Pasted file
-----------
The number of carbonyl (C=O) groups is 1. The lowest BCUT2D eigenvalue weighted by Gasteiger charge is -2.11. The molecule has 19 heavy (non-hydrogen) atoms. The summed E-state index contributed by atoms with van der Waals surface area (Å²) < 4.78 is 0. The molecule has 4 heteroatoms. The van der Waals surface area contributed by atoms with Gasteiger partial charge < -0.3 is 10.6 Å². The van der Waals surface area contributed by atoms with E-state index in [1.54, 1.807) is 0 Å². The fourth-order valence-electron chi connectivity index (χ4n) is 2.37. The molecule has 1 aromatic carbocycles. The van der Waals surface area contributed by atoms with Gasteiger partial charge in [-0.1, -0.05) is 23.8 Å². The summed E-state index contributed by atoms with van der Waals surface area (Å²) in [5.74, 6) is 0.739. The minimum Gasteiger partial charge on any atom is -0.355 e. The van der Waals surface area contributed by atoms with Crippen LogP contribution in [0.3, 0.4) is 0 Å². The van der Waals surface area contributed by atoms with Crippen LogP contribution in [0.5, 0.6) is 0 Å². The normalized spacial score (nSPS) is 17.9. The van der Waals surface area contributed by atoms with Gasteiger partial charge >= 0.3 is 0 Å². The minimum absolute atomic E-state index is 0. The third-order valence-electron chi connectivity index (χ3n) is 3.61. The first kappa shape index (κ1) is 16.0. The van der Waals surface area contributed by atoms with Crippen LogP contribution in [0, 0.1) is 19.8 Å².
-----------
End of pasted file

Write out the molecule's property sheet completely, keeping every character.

The number of carbonyl (C=O) groups is 1. The lowest BCUT2D eigenvalue weighted by Gasteiger charge is -2.11. The molecule has 19 heavy (non-hydrogen) atoms. The summed E-state index contributed by atoms with van der Waals surface area (Å²) < 4.78 is 0. The molecule has 4 heteroatoms. The van der Waals surface area contributed by atoms with Gasteiger partial charge < -0.3 is 10.6 Å². The van der Waals surface area contributed by atoms with E-state index in [1.54, 1.807) is 0 Å². The fourth-order valence-electron chi connectivity index (χ4n) is 2.37. The molecule has 1 aromatic carbocycles. The van der Waals surface area contributed by atoms with Gasteiger partial charge in [-0.1, -0.05) is 23.8 Å². The summed E-state index contributed by atoms with van der Waals surface area (Å²) in [5.74, 6) is 0.739. The minimum Gasteiger partial charge on any atom is -0.355 e. The van der Waals surface area contributed by atoms with Crippen LogP contribution in [0.3, 0.4) is 0 Å². The van der Waals surface area contributed by atoms with Crippen LogP contribution in [0.5, 0.6) is 0 Å². The normalized spacial score (nSPS) is 17.9. The van der Waals surface area contributed by atoms with Gasteiger partial charge >= 0.3 is 0 Å². The minimum absolute atomic E-state index is 0. The third-order valence-electron chi connectivity index (χ3n) is 3.61. The first kappa shape index (κ1) is 16.0. The van der Waals surface area contributed by atoms with Crippen LogP contribution in [0, 0.1) is 19.8 Å².